Abstract: Technology affects various facets of the society and law. It has been tightly coupled in a symbiotic relationship with commercial law, including the Uniform Commercial Code (U.C.C.). While the conceptual framework of the U.C.C. and its realist ethos has fostered innovation since the 1950s, recent technological advances pose new challenges. In particular, digital assets traded in decentralized blockchain systems promise to engender a wide array of applications, prompting new business practices.A number of efforts have been recently undertaken to address the fundamental challenges to established legal concepts posed by these technological advances. All these efforts march forward grappling with a similar set of substantive issues, including what actions should the law recognize for a transferee to acquire a digital asset, such as Bitcoin. This article identifies the appropriate form in which commercial law should be expressed, including rules and standards. It identifies decentralized legislative solutions embedded in the U.C.C., analyzes how they have supported the growth of systems for the holding and transfers of various types of electronic records, and then applies the relevant solutions to particular issues concerning the use of digital assets, defined as controllable electronic records, in commercial transactions.Decentralization of systems pits centralized commercial law in the form of bright-line and mandatory rules against decentralized solutions of party autonomy, standards, and system rules that enable parties to tailor the law to their needs. The article argues that rules in the form of principled norms should govern the legal effect of transfers on third-party claims, particularly non-participants in systems. It isolates a particular type of a standard that it labels a “technology standard” which enables the system design to concretize the standard ex ante. Technology standards are suitable to establish when and how a person acquires rights to a digital asset. The highest form of decentralized legislative solutions in the form of system rules would be appropriate only for central bank digital currencies that have the characteristics of the systematically important institutions. This article argues that decentralization of commercial law does not undercut one of the primary aims of the U.C.C., which is to make the law uniform, and enables evolution of the relevant regulatory rules.
      PubDate: Sat, 02 Apr 2022 13:39:54 PDT
  • A Musical Cue For Fashion: How Compulsory Licenses And Sampling Can Shape
           Fashion Design Copyright

    • Authors: Caroline Olivier
      Abstract: The fashion industry is the Wild West of intellectual property law. Fashion design protection is essentially non-existent, and designers take what they want when they want in the form of inspiration or complete copying. As technology advances and enables fashion designs to disseminate at high-tech speeds, there is no longer room for an apathetic approach to fashion intellectual property. If the law is a means for protecting the hard work of up-and-coming artists and providing incentives for innovation, changes must be made.This note demonstrates how the fashion industry can adopt a copyright and licensing scheme similar to that of the music industry to protect designers’ intellectual property while conserving industry norms of creative inspiration and fleeting trend cycles.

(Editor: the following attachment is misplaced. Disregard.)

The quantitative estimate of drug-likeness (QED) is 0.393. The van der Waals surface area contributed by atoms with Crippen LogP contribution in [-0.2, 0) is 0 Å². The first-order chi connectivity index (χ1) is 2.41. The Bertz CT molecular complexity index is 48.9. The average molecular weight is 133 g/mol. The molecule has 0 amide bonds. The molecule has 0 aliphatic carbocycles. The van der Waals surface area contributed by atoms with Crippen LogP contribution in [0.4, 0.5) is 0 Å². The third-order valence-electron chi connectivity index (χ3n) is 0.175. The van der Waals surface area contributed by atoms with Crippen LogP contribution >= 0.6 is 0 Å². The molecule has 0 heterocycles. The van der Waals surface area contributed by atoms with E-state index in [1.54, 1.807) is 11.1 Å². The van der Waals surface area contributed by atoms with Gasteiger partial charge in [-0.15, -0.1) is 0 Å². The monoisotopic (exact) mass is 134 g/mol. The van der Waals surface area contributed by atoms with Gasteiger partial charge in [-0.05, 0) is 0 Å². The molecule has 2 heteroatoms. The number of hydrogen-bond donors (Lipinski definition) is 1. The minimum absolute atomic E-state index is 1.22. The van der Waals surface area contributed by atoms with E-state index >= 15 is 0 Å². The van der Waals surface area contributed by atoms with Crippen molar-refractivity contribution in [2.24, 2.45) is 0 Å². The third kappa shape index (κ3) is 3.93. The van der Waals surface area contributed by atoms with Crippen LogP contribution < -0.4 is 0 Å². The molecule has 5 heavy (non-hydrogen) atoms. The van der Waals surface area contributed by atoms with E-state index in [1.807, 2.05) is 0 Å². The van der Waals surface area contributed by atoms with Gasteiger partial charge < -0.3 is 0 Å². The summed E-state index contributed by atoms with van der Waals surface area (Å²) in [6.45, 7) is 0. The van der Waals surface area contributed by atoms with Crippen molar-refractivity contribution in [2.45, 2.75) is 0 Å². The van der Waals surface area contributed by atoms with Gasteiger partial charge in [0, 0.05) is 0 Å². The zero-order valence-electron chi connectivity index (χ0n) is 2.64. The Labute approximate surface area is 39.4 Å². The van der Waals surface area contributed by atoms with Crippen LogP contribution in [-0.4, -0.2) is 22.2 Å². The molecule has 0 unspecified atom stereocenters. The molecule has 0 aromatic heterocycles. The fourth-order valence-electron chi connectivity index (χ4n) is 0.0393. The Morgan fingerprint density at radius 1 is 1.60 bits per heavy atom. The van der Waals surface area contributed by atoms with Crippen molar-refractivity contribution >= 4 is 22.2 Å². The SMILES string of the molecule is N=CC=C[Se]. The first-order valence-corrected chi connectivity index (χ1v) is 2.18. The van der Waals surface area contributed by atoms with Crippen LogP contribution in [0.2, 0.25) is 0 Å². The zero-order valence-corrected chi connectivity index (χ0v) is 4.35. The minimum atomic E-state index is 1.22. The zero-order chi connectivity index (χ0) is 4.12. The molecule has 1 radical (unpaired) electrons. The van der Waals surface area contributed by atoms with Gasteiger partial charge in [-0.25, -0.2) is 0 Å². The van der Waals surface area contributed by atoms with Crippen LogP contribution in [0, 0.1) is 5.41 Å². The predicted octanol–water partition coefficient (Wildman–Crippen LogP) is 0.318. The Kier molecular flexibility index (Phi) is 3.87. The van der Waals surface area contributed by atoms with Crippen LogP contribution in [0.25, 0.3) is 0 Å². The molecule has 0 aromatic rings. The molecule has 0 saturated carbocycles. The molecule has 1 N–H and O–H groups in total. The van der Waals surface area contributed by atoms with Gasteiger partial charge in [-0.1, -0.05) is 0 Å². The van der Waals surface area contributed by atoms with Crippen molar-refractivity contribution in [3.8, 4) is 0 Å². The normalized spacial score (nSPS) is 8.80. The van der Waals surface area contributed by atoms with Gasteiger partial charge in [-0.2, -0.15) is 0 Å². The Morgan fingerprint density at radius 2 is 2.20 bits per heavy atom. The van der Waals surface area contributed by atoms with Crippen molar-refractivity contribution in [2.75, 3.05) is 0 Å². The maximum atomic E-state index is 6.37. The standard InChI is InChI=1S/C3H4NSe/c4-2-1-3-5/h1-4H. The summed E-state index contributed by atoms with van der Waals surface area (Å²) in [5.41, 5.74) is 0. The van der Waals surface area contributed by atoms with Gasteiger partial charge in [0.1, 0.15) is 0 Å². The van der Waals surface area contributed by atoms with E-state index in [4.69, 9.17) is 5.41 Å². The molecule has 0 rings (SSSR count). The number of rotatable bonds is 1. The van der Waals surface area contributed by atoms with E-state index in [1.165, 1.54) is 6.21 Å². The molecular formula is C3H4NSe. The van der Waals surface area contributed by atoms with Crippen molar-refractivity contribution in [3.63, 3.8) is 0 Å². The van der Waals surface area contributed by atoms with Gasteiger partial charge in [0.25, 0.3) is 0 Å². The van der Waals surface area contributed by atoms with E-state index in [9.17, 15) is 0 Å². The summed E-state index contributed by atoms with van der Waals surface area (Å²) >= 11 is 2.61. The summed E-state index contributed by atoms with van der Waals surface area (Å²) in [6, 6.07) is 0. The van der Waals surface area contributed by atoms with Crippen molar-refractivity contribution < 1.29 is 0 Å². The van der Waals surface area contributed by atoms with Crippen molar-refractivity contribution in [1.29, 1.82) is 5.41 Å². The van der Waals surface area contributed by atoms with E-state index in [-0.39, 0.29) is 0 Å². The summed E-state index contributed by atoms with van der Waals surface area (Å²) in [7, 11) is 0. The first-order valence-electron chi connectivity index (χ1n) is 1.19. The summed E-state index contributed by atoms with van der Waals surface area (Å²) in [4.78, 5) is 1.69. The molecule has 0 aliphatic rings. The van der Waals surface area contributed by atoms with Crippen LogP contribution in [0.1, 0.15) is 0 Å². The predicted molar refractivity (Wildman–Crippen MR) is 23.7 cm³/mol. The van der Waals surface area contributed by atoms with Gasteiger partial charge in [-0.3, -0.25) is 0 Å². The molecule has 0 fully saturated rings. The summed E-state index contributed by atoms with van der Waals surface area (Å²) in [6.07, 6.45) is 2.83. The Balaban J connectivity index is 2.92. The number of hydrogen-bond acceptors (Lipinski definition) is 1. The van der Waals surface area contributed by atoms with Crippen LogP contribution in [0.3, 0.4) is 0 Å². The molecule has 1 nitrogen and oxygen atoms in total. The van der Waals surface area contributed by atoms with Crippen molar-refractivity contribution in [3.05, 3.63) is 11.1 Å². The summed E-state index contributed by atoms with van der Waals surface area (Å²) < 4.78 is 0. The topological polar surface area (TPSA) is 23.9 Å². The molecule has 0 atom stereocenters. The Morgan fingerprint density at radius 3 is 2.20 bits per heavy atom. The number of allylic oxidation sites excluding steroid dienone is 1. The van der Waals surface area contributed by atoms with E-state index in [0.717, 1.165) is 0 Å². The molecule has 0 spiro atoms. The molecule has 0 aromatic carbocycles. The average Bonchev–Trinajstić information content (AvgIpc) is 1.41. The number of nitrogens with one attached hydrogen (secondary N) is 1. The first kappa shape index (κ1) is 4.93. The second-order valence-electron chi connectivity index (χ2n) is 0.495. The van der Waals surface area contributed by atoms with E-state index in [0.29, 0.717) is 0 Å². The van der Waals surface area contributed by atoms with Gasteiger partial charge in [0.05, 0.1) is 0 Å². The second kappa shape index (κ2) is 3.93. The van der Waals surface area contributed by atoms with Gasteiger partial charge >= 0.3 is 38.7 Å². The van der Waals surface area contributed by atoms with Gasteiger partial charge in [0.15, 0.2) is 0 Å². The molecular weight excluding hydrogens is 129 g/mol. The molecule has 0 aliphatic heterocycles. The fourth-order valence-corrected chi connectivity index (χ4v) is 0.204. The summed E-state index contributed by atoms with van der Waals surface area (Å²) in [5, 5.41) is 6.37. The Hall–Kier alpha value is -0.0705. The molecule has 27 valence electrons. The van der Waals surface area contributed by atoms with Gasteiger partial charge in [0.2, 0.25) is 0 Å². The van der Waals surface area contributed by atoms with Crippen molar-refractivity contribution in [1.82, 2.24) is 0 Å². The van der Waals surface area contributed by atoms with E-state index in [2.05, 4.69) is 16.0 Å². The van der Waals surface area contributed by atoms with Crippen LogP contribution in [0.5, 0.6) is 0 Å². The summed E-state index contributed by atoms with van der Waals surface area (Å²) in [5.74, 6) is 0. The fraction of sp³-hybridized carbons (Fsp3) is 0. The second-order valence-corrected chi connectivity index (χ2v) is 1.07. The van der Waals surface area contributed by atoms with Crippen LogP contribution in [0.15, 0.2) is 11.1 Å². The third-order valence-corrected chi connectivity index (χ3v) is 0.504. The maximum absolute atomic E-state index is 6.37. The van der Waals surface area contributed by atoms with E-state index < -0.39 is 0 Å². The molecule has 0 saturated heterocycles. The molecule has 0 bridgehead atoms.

PubDate: Sun, 27 Feb 2022 09:03:38 PST
  • Maximizing Social Welfare Through the Tailoring of Patent Duration and
           Using Algorithms to Calculate Optimal Patent Duration

    • Authors: Alvaro Cure Dominguez
      Abstract: Patents are legal devices granted by the government that confer inventors exclusive rights to their invention for a limited time. In exchange, the U.S. government requires the inventors to publicly disclose their invention to allow individuals to recreate it upon expiration of the exclusivity period. Previously, academics regarded patents as a necessary means to overcome the free-rider dilemma (“FRD”), and they assumed that, without patents, society would be deprived of many potentially valuable innovations. This model has come under criticism. Researchers point to cases where inventors would have innovated regardless of a patent grant. They also highlight instances where patent owners use patents in ways not originally contemplated under this model and that create additional societal deadweight loss. Furthermore, patents have a standardized term of duration, which, in many cases, is counterproductive to the patent system’s intended goal of maximizing social welfare.This note explores and categorizes some of the external, noneconomic alternative mechanisms that incentivize innovation and result in inventors overcoming the FRD. This note also points to factors that affect an inventor’s responsiveness to incentive mechanisms, such as industry type. The note then considers different policy levers that affect patent strength, emphasizing patent duration. The note explores how these levers interact with incentive mechanisms to create optimal duration patents that maximize social welfare. Lastly, this note proposes an algorithm for calculating optimal patent duration and identifies essential variables for feeding into the algorithm.
      PubDate: Sun, 27 Feb 2022 09:03:30 PST
  • Muddy Waters: Fair Use Implications of Google LLC v. Oracle America, Inc.

    • Authors: Gary Myers